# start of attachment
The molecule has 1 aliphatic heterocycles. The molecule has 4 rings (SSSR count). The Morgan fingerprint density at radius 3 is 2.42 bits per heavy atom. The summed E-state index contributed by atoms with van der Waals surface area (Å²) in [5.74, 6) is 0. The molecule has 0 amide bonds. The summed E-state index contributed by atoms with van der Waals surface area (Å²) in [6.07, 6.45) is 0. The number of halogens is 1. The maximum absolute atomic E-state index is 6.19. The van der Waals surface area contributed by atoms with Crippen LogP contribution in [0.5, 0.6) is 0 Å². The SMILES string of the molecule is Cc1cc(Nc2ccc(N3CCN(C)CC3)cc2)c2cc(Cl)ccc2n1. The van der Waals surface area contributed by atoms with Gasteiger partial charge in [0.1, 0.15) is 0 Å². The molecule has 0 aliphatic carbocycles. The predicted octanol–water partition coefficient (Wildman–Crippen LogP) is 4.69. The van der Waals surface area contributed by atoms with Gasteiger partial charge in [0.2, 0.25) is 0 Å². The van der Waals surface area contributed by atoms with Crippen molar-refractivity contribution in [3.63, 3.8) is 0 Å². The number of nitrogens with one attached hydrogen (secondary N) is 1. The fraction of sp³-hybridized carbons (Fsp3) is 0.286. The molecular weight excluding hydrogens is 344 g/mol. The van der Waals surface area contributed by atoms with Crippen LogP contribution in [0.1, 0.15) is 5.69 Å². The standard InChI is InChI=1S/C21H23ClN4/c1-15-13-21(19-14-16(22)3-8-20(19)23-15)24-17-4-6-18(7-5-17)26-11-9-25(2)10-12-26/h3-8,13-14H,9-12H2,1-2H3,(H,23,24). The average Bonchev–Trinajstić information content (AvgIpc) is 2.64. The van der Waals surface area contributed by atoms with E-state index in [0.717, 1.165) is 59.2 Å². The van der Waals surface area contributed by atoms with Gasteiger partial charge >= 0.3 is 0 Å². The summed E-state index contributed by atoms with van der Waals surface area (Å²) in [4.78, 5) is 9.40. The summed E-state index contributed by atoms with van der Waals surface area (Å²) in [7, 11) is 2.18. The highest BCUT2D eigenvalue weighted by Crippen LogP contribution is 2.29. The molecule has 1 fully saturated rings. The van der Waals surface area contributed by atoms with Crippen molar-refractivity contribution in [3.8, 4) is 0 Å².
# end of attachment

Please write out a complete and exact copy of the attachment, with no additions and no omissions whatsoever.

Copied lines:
The molecule has 1 aliphatic heterocycles. The molecule has 4 rings (SSSR count). The Morgan fingerprint density at radius 3 is 2.42 bits per heavy atom. The summed E-state index contributed by atoms with van der Waals surface area (Å²) in [5.74, 6) is 0. The molecule has 0 amide bonds. The summed E-state index contributed by atoms with van der Waals surface area (Å²) in [6.07, 6.45) is 0. The number of halogens is 1. The maximum absolute atomic E-state index is 6.19. The van der Waals surface area contributed by atoms with Crippen LogP contribution in [0.5, 0.6) is 0 Å². The SMILES string of the molecule is Cc1cc(Nc2ccc(N3CCN(C)CC3)cc2)c2cc(Cl)ccc2n1. The van der Waals surface area contributed by atoms with Gasteiger partial charge in [0.1, 0.15) is 0 Å². The molecule has 0 aliphatic carbocycles. The predicted octanol–water partition coefficient (Wildman–Crippen LogP) is 4.69. The van der Waals surface area contributed by atoms with Gasteiger partial charge in [0.2, 0.25) is 0 Å². The van der Waals surface area contributed by atoms with Crippen molar-refractivity contribution in [3.63, 3.8) is 0 Å². The number of nitrogens with one attached hydrogen (secondary N) is 1. The fraction of sp³-hybridized carbons (Fsp3) is 0.286. The molecular weight excluding hydrogens is 344 g/mol. The van der Waals surface area contributed by atoms with Crippen LogP contribution in [0.1, 0.15) is 5.69 Å². The standard InChI is InChI=1S/C21H23ClN4/c1-15-13-21(19-14-16(22)3-8-20(19)23-15)24-17-4-6-18(7-5-17)26-11-9-25(2)10-12-26/h3-8,13-14H,9-12H2,1-2H3,(H,23,24). The average Bonchev–Trinajstić information content (AvgIpc) is 2.64. The van der Waals surface area contributed by atoms with E-state index in [0.717, 1.165) is 59.2 Å². The van der Waals surface area contributed by atoms with Gasteiger partial charge >= 0.3 is 0 Å². The summed E-state index contributed by atoms with van der Waals surface area (Å²) in [4.78, 5) is 9.40. The summed E-state index contributed by atoms with van der Waals surface area (Å²) in [7, 11) is 2.18. The highest BCUT2D eigenvalue weighted by Crippen LogP contribution is 2.29. The molecule has 1 fully saturated rings. The van der Waals surface area contributed by atoms with Crippen molar-refractivity contribution in [3.8, 4) is 0 Å².